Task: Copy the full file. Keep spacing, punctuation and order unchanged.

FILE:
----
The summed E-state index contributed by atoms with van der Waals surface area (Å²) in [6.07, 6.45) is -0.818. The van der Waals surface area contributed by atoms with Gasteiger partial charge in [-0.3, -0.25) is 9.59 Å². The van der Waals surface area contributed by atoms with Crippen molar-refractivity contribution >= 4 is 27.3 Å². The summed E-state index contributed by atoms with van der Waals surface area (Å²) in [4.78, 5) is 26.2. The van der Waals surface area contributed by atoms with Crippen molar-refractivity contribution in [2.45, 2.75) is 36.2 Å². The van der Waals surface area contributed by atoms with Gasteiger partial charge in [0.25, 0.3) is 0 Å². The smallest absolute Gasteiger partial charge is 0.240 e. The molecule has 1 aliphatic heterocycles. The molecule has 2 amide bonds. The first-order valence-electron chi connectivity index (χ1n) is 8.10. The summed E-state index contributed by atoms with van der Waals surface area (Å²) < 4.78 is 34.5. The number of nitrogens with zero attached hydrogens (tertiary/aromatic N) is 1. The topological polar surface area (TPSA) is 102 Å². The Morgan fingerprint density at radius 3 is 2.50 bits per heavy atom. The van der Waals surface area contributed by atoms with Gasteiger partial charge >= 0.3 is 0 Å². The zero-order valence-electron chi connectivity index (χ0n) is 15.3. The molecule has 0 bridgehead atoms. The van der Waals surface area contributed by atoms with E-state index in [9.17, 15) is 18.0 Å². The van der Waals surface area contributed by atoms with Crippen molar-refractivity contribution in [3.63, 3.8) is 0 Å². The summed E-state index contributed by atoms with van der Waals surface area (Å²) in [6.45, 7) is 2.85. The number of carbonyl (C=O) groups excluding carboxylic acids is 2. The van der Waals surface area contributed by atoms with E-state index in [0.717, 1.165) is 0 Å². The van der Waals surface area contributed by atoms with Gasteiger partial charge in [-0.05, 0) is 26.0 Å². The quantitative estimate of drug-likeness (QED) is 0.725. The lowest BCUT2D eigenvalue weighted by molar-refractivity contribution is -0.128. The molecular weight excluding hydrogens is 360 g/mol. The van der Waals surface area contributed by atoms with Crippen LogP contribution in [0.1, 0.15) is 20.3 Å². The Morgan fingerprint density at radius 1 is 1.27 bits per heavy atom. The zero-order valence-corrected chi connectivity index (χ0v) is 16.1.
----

The summed E-state index contributed by atoms with van der Waals surface area (Å²) in [6.07, 6.45) is -0.818. The van der Waals surface area contributed by atoms with Gasteiger partial charge in [-0.3, -0.25) is 9.59 Å². The van der Waals surface area contributed by atoms with Crippen molar-refractivity contribution >= 4 is 27.3 Å². The summed E-state index contributed by atoms with van der Waals surface area (Å²) in [4.78, 5) is 26.2. The van der Waals surface area contributed by atoms with Crippen molar-refractivity contribution in [2.45, 2.75) is 36.2 Å². The van der Waals surface area contributed by atoms with Gasteiger partial charge in [0.25, 0.3) is 0 Å². The smallest absolute Gasteiger partial charge is 0.240 e. The molecule has 1 aliphatic heterocycles. The molecule has 2 amide bonds. The first-order valence-electron chi connectivity index (χ1n) is 8.10. The summed E-state index contributed by atoms with van der Waals surface area (Å²) < 4.78 is 34.5. The number of nitrogens with zero attached hydrogens (tertiary/aromatic N) is 1. The topological polar surface area (TPSA) is 102 Å². The Morgan fingerprint density at radius 3 is 2.50 bits per heavy atom. The van der Waals surface area contributed by atoms with Gasteiger partial charge >= 0.3 is 0 Å². The zero-order valence-electron chi connectivity index (χ0n) is 15.3. The molecule has 0 bridgehead atoms. The van der Waals surface area contributed by atoms with E-state index in [9.17, 15) is 18.0 Å². The van der Waals surface area contributed by atoms with Crippen molar-refractivity contribution in [3.63, 3.8) is 0 Å². The summed E-state index contributed by atoms with van der Waals surface area (Å²) in [6.45, 7) is 2.85. The number of carbonyl (C=O) groups excluding carboxylic acids is 2. The van der Waals surface area contributed by atoms with E-state index in [0.717, 1.165) is 0 Å². The van der Waals surface area contributed by atoms with Gasteiger partial charge in [-0.05, 0) is 26.0 Å². The quantitative estimate of drug-likeness (QED) is 0.725. The lowest BCUT2D eigenvalue weighted by molar-refractivity contribution is -0.128. The molecular weight excluding hydrogens is 360 g/mol. The van der Waals surface area contributed by atoms with Crippen LogP contribution in [0.1, 0.15) is 20.3 Å². The Morgan fingerprint density at radius 1 is 1.27 bits per heavy atom. The zero-order valence-corrected chi connectivity index (χ0v) is 16.1.